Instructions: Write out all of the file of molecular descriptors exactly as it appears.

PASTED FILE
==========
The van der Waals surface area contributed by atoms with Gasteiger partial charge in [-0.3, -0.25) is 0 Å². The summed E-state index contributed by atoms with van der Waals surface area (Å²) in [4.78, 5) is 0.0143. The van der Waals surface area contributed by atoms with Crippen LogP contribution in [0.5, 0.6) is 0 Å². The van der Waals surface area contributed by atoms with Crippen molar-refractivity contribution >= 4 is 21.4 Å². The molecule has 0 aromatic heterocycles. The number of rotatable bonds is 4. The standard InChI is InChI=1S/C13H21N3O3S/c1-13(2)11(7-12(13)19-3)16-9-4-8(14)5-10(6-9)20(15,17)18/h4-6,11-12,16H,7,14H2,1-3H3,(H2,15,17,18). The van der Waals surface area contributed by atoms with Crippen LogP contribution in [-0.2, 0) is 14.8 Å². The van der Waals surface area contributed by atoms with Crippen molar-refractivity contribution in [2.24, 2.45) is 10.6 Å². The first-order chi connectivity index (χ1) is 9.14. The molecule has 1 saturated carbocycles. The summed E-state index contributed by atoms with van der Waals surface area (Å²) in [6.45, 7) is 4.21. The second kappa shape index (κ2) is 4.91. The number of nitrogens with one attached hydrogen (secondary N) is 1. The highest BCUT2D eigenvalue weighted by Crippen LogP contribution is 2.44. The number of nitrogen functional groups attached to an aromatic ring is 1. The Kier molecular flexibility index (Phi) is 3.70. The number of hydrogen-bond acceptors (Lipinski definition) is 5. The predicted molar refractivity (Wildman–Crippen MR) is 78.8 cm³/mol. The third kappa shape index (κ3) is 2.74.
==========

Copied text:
The van der Waals surface area contributed by atoms with Gasteiger partial charge in [-0.3, -0.25) is 0 Å². The summed E-state index contributed by atoms with van der Waals surface area (Å²) in [4.78, 5) is 0.0143. The van der Waals surface area contributed by atoms with Crippen LogP contribution in [0.5, 0.6) is 0 Å². The van der Waals surface area contributed by atoms with Crippen molar-refractivity contribution >= 4 is 21.4 Å². The molecule has 0 aromatic heterocycles. The number of rotatable bonds is 4. The standard InChI is InChI=1S/C13H21N3O3S/c1-13(2)11(7-12(13)19-3)16-9-4-8(14)5-10(6-9)20(15,17)18/h4-6,11-12,16H,7,14H2,1-3H3,(H2,15,17,18). The van der Waals surface area contributed by atoms with Crippen LogP contribution in [-0.2, 0) is 14.8 Å². The van der Waals surface area contributed by atoms with Crippen molar-refractivity contribution in [2.24, 2.45) is 10.6 Å². The first-order chi connectivity index (χ1) is 9.14. The molecule has 1 saturated carbocycles. The summed E-state index contributed by atoms with van der Waals surface area (Å²) in [6.45, 7) is 4.21. The second kappa shape index (κ2) is 4.91. The number of nitrogens with one attached hydrogen (secondary N) is 1. The highest BCUT2D eigenvalue weighted by Crippen LogP contribution is 2.44. The number of nitrogen functional groups attached to an aromatic ring is 1. The Kier molecular flexibility index (Phi) is 3.70. The number of hydrogen-bond acceptors (Lipinski definition) is 5. The predicted molar refractivity (Wildman–Crippen MR) is 78.8 cm³/mol. The third kappa shape index (κ3) is 2.74.